Schlock! began by splicing together two books, E.L James’ Fifty Shades of Grey and In Memoriam to Identity, a novel by Kathy Acker.
Kathy Acker was a cult feminist subversive novelist, who wrote using ‘cut-up’ methods – she preferred to call it ‘stealing’ rather than borrowing or ‘appropriation’. She would take disparate texts, ‘high literature’ and ‘schlock’ and splice them together with her own autobiographical texts. The result are often shocking and always compelling poetic narratives. In spite of Acker’s dislike for the notion of the writer’s unique ‘voice’ – preferring to use and steal lots of different voices – her writing is utterly distinctive. When Acker was a child she wanted to be a pirate; she grew up to become a literary pirate. She died of cancer in Mexico in 1997. ‘Schlock!’ is framed by the story of Kathy’s journey from cancer diagnosis to death, her narrative is mostly told through sign language. Kathy’s sign name is Pirate (patch over eye).
Here’s an extract from In Memoriam to Identity by Kathy Acker:
The man stuck his hand up the kid’s ass, repeatedly making and unclosing a fist, until unfiled fingernails ripped the membranes. At the end of the tunnel of membranes the kid’s heart was beating. Then the man pushed his arm up until he was holding the heart. The heart felt like a bird. Holding on to the heart, he threw the kid to the ground, kicked him in the side until the kid knew that he was nothing, had no mother.
Of course my ‘Kathy’ is a Kathy of my imagination, a Kathy that I met through reading. Acker seemed to perform her personality in multiple ways, through her writing, and through her interviews, for instance when she spoke about writing while masturbating. And maybe that does have an impact on her writings – she’s the only writer I’ve encountered who genuinely does seem to write with her body, even on the page… her body of writing seems pierced through with flesh and metal. Kathy Acker’s writings get to the heart of the kind of emptiness and abuse that’s on the surface of Fifty Shades of Grey. She used language to drill down into absence and numbness and expose the isolation and disconnection of the figures that roam through her words.
Here’s a section from the book version of Schlock! ‘The Kathy Doll’. It’s a conversation between Kathy and ‘It’. It starts out as a child and transforms into cancer.The text is drawn part from Fifty Shades and part from In Memoriam to Identity. This extract isn’t in the performance:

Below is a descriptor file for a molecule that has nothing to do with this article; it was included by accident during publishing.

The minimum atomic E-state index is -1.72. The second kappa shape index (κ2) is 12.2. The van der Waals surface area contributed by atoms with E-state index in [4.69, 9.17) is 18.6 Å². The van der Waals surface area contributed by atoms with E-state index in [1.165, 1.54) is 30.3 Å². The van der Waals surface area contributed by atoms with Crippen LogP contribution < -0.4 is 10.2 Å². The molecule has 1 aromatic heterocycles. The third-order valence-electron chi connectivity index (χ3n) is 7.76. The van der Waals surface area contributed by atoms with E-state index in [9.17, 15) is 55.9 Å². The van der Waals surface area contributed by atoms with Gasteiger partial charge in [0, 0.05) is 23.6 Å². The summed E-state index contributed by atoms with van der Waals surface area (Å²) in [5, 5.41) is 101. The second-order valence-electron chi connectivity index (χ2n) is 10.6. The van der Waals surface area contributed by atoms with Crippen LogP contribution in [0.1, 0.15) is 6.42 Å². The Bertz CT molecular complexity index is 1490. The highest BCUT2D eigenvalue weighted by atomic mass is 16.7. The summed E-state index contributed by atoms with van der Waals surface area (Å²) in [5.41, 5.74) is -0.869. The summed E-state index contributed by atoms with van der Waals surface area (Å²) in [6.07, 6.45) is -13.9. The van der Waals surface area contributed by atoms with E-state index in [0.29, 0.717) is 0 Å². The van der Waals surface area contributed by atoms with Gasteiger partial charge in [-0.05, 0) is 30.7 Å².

K: You burned up my genitals darling
It: You weren’t meant to like it mother
K: I’d like you to be courteous and to follow the set of rules
I’ve given you and not defy me. Simple.
It: I didn’t ask to be born
K: You were sexually aroused by it
It: I need to control you
K: You want to punish me for giving birth
It: Yes, I do.
I found reading Fifty Shades of Grey a very odd experience. For a book that is supposedly full of sex, it seems disembodied, it feels like the narrative is written from a distance, a long way under water, nothing seems real. I went to see the film and there was a group of girls getting excited by the lines they recognised and the appearance of various expensive things. I realised that all the film has to do is show the tie and the suit and the car and the plane, it doesn’t have to have characters with depth or an interesting narrative. The readers of the book have filled all that in for themselves, all they needed was a few markers to hang the existing fantasy onto. But I did have a very emotional reaction to the text . I got through it by highlighting the lines I found disturbing (the bits that made me blink twice…)
“Please don’t hit me,” I whisper, pleading. His brow furrows, his eyes widening. He blinks twice.
“I don’t want you to spank me, not here, not now. Please don’t”
Fifty Shades of Grey is today’s ‘schlock’, the kind of text Acker might have worked with. It seemed to me that I could use the text of Fifty Shades to write about Kathy. To write about Kathy I needed to use her writing methods and write about the body and femaleness and sex and abuse and pain and death and control and orgasm, but mostly to write about Kathy I needed to write about writing, I couldn’t separate Kathy from writing from her body from sex from a woman from a child from an orgasm from death…
The performance is loosely structured using events from Kathy Acker’s life – particularly her actions following being diagnosed with breast cancer. Ultimately I wrote through my source materials to explore sex, disease, control and death, taking Kathy’s name as subject.
You can read more about Acker’s writing methods and experience of being accused of plagiarism in her essay Dead Doll Humility.
Schlock! is at the Rosemary Branch theatre 8th-26th November alongside a series of post-show talks and double bills with Helen Seymour’s To Helen Back. Book here
 Ellen G. Friedman ‘A Conversation with Kathy Acker’
The Review of Contemporary Fiction. Fall 1989, Volume 9.3. Available online: http://www.dalkeyarchive.com/a-conversation-with-kathy-acker-by-ellen-g-friedman/